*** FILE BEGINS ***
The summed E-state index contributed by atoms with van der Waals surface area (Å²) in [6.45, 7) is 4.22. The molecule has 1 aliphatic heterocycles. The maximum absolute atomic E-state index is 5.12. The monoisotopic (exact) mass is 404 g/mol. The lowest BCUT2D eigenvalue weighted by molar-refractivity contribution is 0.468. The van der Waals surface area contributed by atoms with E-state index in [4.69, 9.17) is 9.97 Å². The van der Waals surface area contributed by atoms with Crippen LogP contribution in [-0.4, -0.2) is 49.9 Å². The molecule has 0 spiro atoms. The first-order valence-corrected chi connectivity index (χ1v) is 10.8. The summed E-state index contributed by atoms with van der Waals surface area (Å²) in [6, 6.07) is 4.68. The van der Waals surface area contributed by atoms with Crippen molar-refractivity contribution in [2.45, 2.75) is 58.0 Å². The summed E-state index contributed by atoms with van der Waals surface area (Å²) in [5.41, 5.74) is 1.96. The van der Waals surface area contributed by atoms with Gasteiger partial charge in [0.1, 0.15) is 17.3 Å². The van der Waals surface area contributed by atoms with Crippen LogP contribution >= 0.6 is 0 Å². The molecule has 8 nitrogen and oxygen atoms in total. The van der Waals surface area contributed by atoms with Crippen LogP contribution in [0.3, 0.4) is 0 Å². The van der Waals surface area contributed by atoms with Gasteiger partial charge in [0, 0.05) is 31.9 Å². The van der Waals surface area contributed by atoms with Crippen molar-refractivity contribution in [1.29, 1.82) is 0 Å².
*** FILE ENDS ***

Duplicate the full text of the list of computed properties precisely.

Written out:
The summed E-state index contributed by atoms with van der Waals surface area (Å²) in [6.45, 7) is 4.22. The molecule has 1 aliphatic heterocycles. The maximum absolute atomic E-state index is 5.12. The monoisotopic (exact) mass is 404 g/mol. The lowest BCUT2D eigenvalue weighted by molar-refractivity contribution is 0.468. The van der Waals surface area contributed by atoms with E-state index in [4.69, 9.17) is 9.97 Å². The van der Waals surface area contributed by atoms with Crippen LogP contribution in [-0.4, -0.2) is 49.9 Å². The molecule has 0 spiro atoms. The first-order valence-corrected chi connectivity index (χ1v) is 10.8. The summed E-state index contributed by atoms with van der Waals surface area (Å²) in [6, 6.07) is 4.68. The van der Waals surface area contributed by atoms with Crippen molar-refractivity contribution in [2.45, 2.75) is 58.0 Å². The summed E-state index contributed by atoms with van der Waals surface area (Å²) in [5.41, 5.74) is 1.96. The van der Waals surface area contributed by atoms with Gasteiger partial charge in [0.1, 0.15) is 17.3 Å². The van der Waals surface area contributed by atoms with Crippen LogP contribution >= 0.6 is 0 Å². The molecule has 8 nitrogen and oxygen atoms in total. The van der Waals surface area contributed by atoms with Crippen LogP contribution in [0.3, 0.4) is 0 Å². The van der Waals surface area contributed by atoms with Gasteiger partial charge in [0, 0.05) is 31.9 Å². The van der Waals surface area contributed by atoms with Crippen molar-refractivity contribution in [1.29, 1.82) is 0 Å².